The development of the Arabidopsis seed coat epidermis is an excellent model system for establishing links between the regulation of cell differentiation and control of the biosynthesis and exocytosis of polysaccharides. Copious amounts of mucilage are secreted that are easily extractable for biochemical analysis, and facile mutant screens should identify a number of genes required for these processes. In addition, similarities between seed coat and xylem suggest that understanding morphogenesis of the testa epidermis may be relevant to defining mechanisms controlling the development of vascular cells. Future work aims to establish the sets of genes regulated by MYB61. Among these may be genes encoding components of polysaccharide synthesis and secretion. The isolation and characterization of additional testa mutants should improve our understanding of the complex processes underlying polysaccharide secretion and its contribution to plant cell differentiation and architecture.


Plant Materials

Arabidopsis thaliana plants carrying the myb61-1 allele in the Columbia background were obtained from the Sainsbury Laboratory Arabidopsis thaliana (SLAT) population using Inverse Display of Insertion filter screens with a digoxygenin-labeled (Roche, Lewes, UK) MYB61-specific probe (Meissner et al., 1999; Tissier et al., 1999). The isolation of the myb61-2 and myb61-3 alleles has been described by Meissner et al. (1999). The ttg1-1 allele was obtained from the Nottingham Arabidopsis Stock Centre (Nottingham, UK).

Ruthenium Red Staining of Seed Mucilage

Whole seeds were allowed to imbibe on moist filter paper for between 5 min and 1 hr, before the application of 0.2% w/v aqueous ruthenium red (Sigma) solution. Seeds were photographed with a WILD MZ8 dissecting microscope (Leica UK Ltd., Milton Keynes, UK).

Microscopy and Histology

For scanning electron microscopy (SEM), dry seeds were gold coated using a High Resolution Sputter Coater (Agar, Redding, CA) and imaged in a Philips (FEI UK Ltd., Cambridge, UK) XL30 scanning electron microscope with an accelerating voltage of 3 kV. Imbibed seeds were air dried overnight on filter paper and then treated as dry seeds. For thin sections of seed coats, whole siliques were fixed in 2.5% glutaraldehyde (Sigma Aldrich) in 0.05 M sodium cacodylate buffer, which was vacuum infiltrated before dehydration in a graded ethanol series, and infiltrated with LR White resin (London Resin Company). Polymerization was performed overnight at 60°C. Sections of between 200 and 400 nm in thickness were made with a Reichert Ultramicrotome (Leica UK Ltd., Milton Keynes, UK) and stained with toluidine blue.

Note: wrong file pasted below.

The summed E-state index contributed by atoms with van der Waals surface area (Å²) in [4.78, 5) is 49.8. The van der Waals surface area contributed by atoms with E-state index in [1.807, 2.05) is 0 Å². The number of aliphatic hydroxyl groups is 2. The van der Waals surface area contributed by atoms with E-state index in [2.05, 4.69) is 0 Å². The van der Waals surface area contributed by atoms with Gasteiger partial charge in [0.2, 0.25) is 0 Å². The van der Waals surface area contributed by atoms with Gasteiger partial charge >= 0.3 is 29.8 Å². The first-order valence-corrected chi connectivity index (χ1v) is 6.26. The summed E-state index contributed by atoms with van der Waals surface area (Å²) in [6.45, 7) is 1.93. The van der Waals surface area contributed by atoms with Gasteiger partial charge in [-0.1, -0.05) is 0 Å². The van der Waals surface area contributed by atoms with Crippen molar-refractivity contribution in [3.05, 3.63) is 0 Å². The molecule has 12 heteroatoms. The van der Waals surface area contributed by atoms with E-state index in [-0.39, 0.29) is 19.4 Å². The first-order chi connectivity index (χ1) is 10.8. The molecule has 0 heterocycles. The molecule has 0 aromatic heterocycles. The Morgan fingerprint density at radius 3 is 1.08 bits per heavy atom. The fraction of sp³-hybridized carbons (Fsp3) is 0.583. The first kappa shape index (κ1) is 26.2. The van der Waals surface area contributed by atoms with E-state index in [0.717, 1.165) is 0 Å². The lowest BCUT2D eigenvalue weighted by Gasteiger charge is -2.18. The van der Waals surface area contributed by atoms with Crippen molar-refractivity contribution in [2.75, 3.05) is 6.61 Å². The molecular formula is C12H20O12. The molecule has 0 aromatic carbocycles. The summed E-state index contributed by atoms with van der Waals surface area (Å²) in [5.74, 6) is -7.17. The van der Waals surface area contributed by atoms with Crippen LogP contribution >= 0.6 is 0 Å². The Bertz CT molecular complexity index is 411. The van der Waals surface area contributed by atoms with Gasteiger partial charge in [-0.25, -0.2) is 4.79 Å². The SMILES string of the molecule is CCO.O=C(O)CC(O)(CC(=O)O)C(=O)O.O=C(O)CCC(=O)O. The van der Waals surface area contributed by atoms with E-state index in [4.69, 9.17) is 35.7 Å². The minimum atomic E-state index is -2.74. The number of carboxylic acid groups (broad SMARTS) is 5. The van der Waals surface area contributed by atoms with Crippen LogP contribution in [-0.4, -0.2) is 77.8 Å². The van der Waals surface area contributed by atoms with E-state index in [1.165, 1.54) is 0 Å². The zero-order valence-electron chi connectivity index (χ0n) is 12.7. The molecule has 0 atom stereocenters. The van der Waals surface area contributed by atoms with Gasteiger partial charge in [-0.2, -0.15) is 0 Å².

AtMYB61 Promoter::GUS Fusion

Standard molecular biology techniques were employed as described (Sambrook et al., 1989). The MYB61 promoter was amplified as a 2.2-kb XhoI-NcoI fragment from genomic DNA by use of primers F61P (5′-CCTCGAGCTACACTTTCTGACCAAGAC-3′) and R61P (5′-CCATGGTTAGTTATTCACAGCTGCAATG-3′) and cloned into the pGEM-T vector (Promega, Southampton, UK) according to the manufacturer's instructions. The β-glucuronidase (GUS) gene fused to the nopaline synthase terminator was subcloned from the pRAJ275 vector (Jefferson et al., 1987) as a HindIII-EcoRI fragment into the pGREEN II vector (Hellens et al., 2000) to make plasmid pGREENGUS. The XhoI-NcoI MYB61 promoter was then subcloned upstream of the GUS gene in pGREENGUS. This was transformed into Arabidopsis Columbia ecotype by Agrobacterium-mediated floral dip (Clough and Bent, 1998). Histochemical detection of GUS expression was performed as described (Jefferson et al., 1987). Seeds and roots were fixed in 2.5% glutaraldehyde (Sigma) in 0.05% sodium cacodylate buffer before dehydration in a graded ethanol series and embedding in Technovit Historesin (Kulzer Heraeus, Wehreim, Germany) according to the manufacturer's protocol. Hand-cut sections were made from GUS-stained stem tissue and photographed on a Microphot (Nikon, Kingston, UK) 600 microscope. Whole-mount tissues were photographed using a WILD MZ8 dissecting microscope (Leica).

Reverse Transcription–Polymerase Chain Reaction

RNA was isolated using TRIZOL reagent (Gibco BRL) from aerial tissues of greenhouse-grown plants and from roots grown for 3 weeks in liquid culture (Kranz et al., 1998), using the manufacturer's protocol. Seedlings were grown for 7 days in tissue culture on Murashige and Skoog (Duchefa, Haarlem, The Netherlands) media with or without 100 mM sucrose (Sigma). First-strand cDNA was synthesized from 5 μg of RNA using M-MLV Reverse Transcriptase (Gibco BRL) according to the manufacturer's instructions. Reverse transcription–polymerase chain reaction (RT-PCR) for the MYB61 gene used primers F61Bam (5′-GGATCCATGGGGAGACATTCTTTGCTGTTAC-3′) and R61Eco (5′-GAATTCTAAAGGGACTGACCAAAAGAGAC-3′), using 1 μL of the first-strand reaction on a Touchdown thermocycler (Hybaid, UK) under 90°C for 2 min, and then 35 cycles of the following: 90°C for 40 sec, 65°C for 1 min, 72°C for 2 min, and then 72°C for 5 min. The actin control was amplified using primers ACT1 (5′-GCC-AAAGCAGTGATCTCTTTGCTC-3′) and ACT2 (5′-GTGTTGGAC-TCTGGAGATGGTGTG-3′), using the above reaction conditions with either 25 or 35 amplification cycles.

Isolation of myb61-1 ttg1-1 Double Mutants

ttg1-1 plants were crossed to myb61-1, and double mutants were isolated from the resulting F2 population by PCR. Plants showing the ttg1-1 phenotype were tested using primers F61Bam and R61Eco and the above PCR conditions to detect the wild-type allele, whereas R61Eco and the En8130 primer (Wisman et al., 1998) were used to amplify a product from the myb61-1 insertion.